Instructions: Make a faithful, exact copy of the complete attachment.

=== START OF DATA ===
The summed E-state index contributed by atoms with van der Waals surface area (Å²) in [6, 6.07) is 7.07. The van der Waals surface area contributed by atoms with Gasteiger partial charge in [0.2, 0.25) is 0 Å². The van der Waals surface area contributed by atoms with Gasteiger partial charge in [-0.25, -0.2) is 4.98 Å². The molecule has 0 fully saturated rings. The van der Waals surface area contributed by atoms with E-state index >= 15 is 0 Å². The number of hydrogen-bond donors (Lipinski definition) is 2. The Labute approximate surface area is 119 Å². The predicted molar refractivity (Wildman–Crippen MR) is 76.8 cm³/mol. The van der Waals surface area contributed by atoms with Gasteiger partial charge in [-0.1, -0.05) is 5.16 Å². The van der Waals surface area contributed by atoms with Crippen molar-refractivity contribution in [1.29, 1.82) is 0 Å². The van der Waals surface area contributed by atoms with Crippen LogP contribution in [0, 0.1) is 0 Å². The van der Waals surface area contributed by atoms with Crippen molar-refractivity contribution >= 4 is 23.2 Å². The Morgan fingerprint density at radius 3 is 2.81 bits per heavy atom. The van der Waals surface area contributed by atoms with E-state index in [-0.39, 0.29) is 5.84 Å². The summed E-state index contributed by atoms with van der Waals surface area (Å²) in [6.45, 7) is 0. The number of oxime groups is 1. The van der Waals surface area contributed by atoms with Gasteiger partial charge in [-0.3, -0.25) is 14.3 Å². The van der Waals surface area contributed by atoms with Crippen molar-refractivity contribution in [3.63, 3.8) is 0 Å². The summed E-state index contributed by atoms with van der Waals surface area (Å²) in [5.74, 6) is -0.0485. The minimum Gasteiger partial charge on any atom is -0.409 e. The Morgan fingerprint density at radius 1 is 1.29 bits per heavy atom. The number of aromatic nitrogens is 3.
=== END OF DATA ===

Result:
The summed E-state index contributed by atoms with van der Waals surface area (Å²) in [6, 6.07) is 7.07. The van der Waals surface area contributed by atoms with Gasteiger partial charge in [0.2, 0.25) is 0 Å². The van der Waals surface area contributed by atoms with Gasteiger partial charge in [-0.25, -0.2) is 4.98 Å². The molecule has 0 fully saturated rings. The van der Waals surface area contributed by atoms with E-state index >= 15 is 0 Å². The number of hydrogen-bond donors (Lipinski definition) is 2. The Labute approximate surface area is 119 Å². The predicted molar refractivity (Wildman–Crippen MR) is 76.8 cm³/mol. The van der Waals surface area contributed by atoms with Gasteiger partial charge in [-0.1, -0.05) is 5.16 Å². The van der Waals surface area contributed by atoms with Crippen molar-refractivity contribution in [1.29, 1.82) is 0 Å². The van der Waals surface area contributed by atoms with Crippen LogP contribution in [0, 0.1) is 0 Å². The van der Waals surface area contributed by atoms with Crippen molar-refractivity contribution >= 4 is 23.2 Å². The Morgan fingerprint density at radius 3 is 2.81 bits per heavy atom. The van der Waals surface area contributed by atoms with E-state index in [-0.39, 0.29) is 5.84 Å². The summed E-state index contributed by atoms with van der Waals surface area (Å²) in [6.45, 7) is 0. The number of oxime groups is 1. The van der Waals surface area contributed by atoms with Gasteiger partial charge in [-0.3, -0.25) is 14.3 Å². The van der Waals surface area contributed by atoms with Crippen molar-refractivity contribution in [3.63, 3.8) is 0 Å². The summed E-state index contributed by atoms with van der Waals surface area (Å²) in [5.74, 6) is -0.0485. The minimum Gasteiger partial charge on any atom is -0.409 e. The Morgan fingerprint density at radius 1 is 1.29 bits per heavy atom. The number of aromatic nitrogens is 3.